This is a little self serving, but hey, I did the work for the papers and presentations to develop the topic, I want to have people hear it. That's not too much to ask, is it :)?

Next Thursday, September 27th, 2012, I will be giving a talk at Agilistry Studio in Pleasanton, CA on "Getting the Balance Right". This is an extension and follow-up/reboot of the talk I gave at CAST 2012 in San Jose.

This talk is being sponsored by the Agilistry Meet-Up Group, and there's still a spot available, so if you would like to attend, go and do your Meetup magic and come by :).

Some may be saying "that's great, but I won't be in the Bay Area on the 27th". Well, for those of you who will be attending PNSQC in Portland, Oregon October 8-10, 2012, you'll get a chance to hear me deliver this talk there, too, albeit in a modified format.

I am confirmed to be one of the presenters during the Poster Paper presentations, so I'll be delivering an "evevator pitch" of these ideas plus examples based on questions and feedback. Consider the Agilistry talk the full presentation, and the PNSQC talk a more tailored and dynamic presentation that I'll be delivering several times. There's also a chance that I may be able to deliver the full talk at PNSQC; we'll see how the final schedule shakes out.

Also, I will be participating in PNSQC's "Birds of a Feather" talk series on Monday afternoon about testing challenges and specifically how Miagi-do uses them to help develop and mentor testers, and how you can use the same techniques when creating test mentoring for your team (formally) or to improve and develop your own craft along with a few friends.

Hope to see you there, whichever "there" happens to work for you!

Thursday, September 20, 2012

Pulling Out of the Shadows

Image from
The next few paragraphs should be a blinding flash of the obvious.

For those who have followed this blog for any length of time, you will notice and you will know certain things about me. You know I have a high energy level. You know that I am involved in a lot of endeavors, and enjoy those endeavors. You know that I like to write, sometimes a lot. You know that I enjoy investigating various aspects of life and the way things work. You also know that I believe strongly in being an open book about my life, my journey and the challenges that I face. So here goes, and if this is a surprise to anyone, you really aren't paying attention...

I am an adult with Attention Deficit Hyperactivity Disorder (Adult ADHD).

Nope, no self-deprecating humor this time. No jokes about “squirrel” or “shiny” or any of that. I have ADHD, and for the past 27 years, I have done my level best to try to deal with it in a variety of ways. The key point is that, for those 27 years, I have left out one piece of the puzzle, and entirely on purpose… medical treatment, and specifically, medication.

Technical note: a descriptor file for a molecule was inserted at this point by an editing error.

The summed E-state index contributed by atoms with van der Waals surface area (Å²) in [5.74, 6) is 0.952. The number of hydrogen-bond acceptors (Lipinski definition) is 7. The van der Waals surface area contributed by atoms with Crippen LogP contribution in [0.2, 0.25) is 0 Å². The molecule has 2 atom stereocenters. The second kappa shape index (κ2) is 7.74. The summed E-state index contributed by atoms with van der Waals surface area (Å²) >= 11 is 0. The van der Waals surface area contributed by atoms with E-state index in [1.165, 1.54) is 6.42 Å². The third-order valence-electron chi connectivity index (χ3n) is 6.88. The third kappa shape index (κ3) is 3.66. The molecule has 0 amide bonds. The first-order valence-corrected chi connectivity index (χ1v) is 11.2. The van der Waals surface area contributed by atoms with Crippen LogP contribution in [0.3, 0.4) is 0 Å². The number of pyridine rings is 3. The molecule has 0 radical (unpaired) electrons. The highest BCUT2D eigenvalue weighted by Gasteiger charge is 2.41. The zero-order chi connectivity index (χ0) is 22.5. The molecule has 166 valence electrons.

When I was younger, meaning around age 7 or 8, I first went on medication for ADHD. Like many kids in the 70s, I was put on Ritalin (Methylphenidate Hydrochloride) to help keep me under control. It worked amazing well in areas of focus and information retention, as well as getting good grades. What I hated about it was the person it made me; moody, angry, sullen, withdrawn, introverted, and isolated. I hated the latter elements so much that I was willing to do battle against the very benefits it provided. Over three cycles of my school life (elementary school, junior high and then in my first years at college) I used Ritalin. Each time, the same things happened. My grades and performance improved, but I became a raging tool in the process. Ultimately, I decided to just live life without the meds, because I didn’t want to be “that guy”, even if “that guy” could focus and be extremely effective.

Fast forward to today. As a part of playing with “The Hours”, investigating issues such as expectational debt, looking at my time commitments, my energy levels, where I choose to focus my time, and how it ultimately gets distributed, the tester in me decided it was time to do an even deeper dive. Enough with the immediate and superficial; let’s look at the past 20 years of my career! I spelled a lot of that out in my posts about meandering through 20 years of software testing, but I realized there was a lot I was leaving out. Not deliberately, but because I wasn’t willing to face what it meant to examine it at the time. Many of my career choices, the activities I participate in, all of the ups and the downs and the very way that I like to work (as a lone tester), all make sense when you put one phrase in context with all of it: Untreated Adult ADHD.